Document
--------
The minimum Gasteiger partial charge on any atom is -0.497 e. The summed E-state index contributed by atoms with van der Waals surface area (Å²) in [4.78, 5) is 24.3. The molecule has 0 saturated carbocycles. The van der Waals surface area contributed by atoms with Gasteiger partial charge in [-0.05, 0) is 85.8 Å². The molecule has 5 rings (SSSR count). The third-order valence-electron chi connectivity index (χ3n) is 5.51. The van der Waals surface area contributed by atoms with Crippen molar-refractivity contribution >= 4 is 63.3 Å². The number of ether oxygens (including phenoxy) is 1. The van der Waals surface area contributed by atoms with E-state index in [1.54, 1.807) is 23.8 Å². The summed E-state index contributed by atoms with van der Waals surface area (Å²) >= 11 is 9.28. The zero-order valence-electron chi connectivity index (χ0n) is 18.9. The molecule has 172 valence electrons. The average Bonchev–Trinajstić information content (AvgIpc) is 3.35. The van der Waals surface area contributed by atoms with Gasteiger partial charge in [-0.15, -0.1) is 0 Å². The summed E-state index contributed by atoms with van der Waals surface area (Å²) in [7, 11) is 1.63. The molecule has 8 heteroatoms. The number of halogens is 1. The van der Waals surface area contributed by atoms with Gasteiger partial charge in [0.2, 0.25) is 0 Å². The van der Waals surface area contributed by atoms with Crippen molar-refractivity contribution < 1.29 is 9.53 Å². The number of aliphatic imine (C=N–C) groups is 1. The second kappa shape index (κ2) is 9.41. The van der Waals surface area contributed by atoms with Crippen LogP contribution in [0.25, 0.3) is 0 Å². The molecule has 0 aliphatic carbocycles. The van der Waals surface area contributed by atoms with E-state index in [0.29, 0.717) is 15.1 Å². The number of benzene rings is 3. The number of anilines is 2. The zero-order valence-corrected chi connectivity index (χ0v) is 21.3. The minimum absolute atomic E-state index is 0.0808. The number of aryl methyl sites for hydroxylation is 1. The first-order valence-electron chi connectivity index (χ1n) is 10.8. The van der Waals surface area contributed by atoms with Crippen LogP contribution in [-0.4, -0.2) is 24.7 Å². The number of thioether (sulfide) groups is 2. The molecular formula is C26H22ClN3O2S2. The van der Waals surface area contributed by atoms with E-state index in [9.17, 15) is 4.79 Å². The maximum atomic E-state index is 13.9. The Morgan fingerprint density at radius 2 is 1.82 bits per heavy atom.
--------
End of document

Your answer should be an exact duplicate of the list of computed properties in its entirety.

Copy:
The minimum Gasteiger partial charge on any atom is -0.497 e. The summed E-state index contributed by atoms with van der Waals surface area (Å²) in [4.78, 5) is 24.3. The molecule has 0 saturated carbocycles. The van der Waals surface area contributed by atoms with Gasteiger partial charge in [-0.05, 0) is 85.8 Å². The molecule has 5 rings (SSSR count). The third-order valence-electron chi connectivity index (χ3n) is 5.51. The van der Waals surface area contributed by atoms with Crippen molar-refractivity contribution >= 4 is 63.3 Å². The number of ether oxygens (including phenoxy) is 1. The van der Waals surface area contributed by atoms with E-state index in [1.54, 1.807) is 23.8 Å². The summed E-state index contributed by atoms with van der Waals surface area (Å²) >= 11 is 9.28. The zero-order valence-electron chi connectivity index (χ0n) is 18.9. The molecule has 172 valence electrons. The average Bonchev–Trinajstić information content (AvgIpc) is 3.35. The van der Waals surface area contributed by atoms with Gasteiger partial charge in [-0.15, -0.1) is 0 Å². The summed E-state index contributed by atoms with van der Waals surface area (Å²) in [7, 11) is 1.63. The molecule has 8 heteroatoms. The number of halogens is 1. The van der Waals surface area contributed by atoms with Gasteiger partial charge in [0.2, 0.25) is 0 Å². The van der Waals surface area contributed by atoms with Crippen molar-refractivity contribution < 1.29 is 9.53 Å². The number of aliphatic imine (C=N–C) groups is 1. The second kappa shape index (κ2) is 9.41. The van der Waals surface area contributed by atoms with Crippen LogP contribution in [0.25, 0.3) is 0 Å². The molecule has 0 aliphatic carbocycles. The van der Waals surface area contributed by atoms with E-state index in [0.29, 0.717) is 15.1 Å². The number of benzene rings is 3. The number of anilines is 2. The zero-order valence-corrected chi connectivity index (χ0v) is 21.3. The minimum absolute atomic E-state index is 0.0808. The number of aryl methyl sites for hydroxylation is 1. The first-order valence-electron chi connectivity index (χ1n) is 10.8. The van der Waals surface area contributed by atoms with Crippen LogP contribution in [-0.4, -0.2) is 24.7 Å². The number of thioether (sulfide) groups is 2. The molecular formula is C26H22ClN3O2S2. The van der Waals surface area contributed by atoms with E-state index in [9.17, 15) is 4.79 Å². The maximum atomic E-state index is 13.9. The Morgan fingerprint density at radius 2 is 1.82 bits per heavy atom.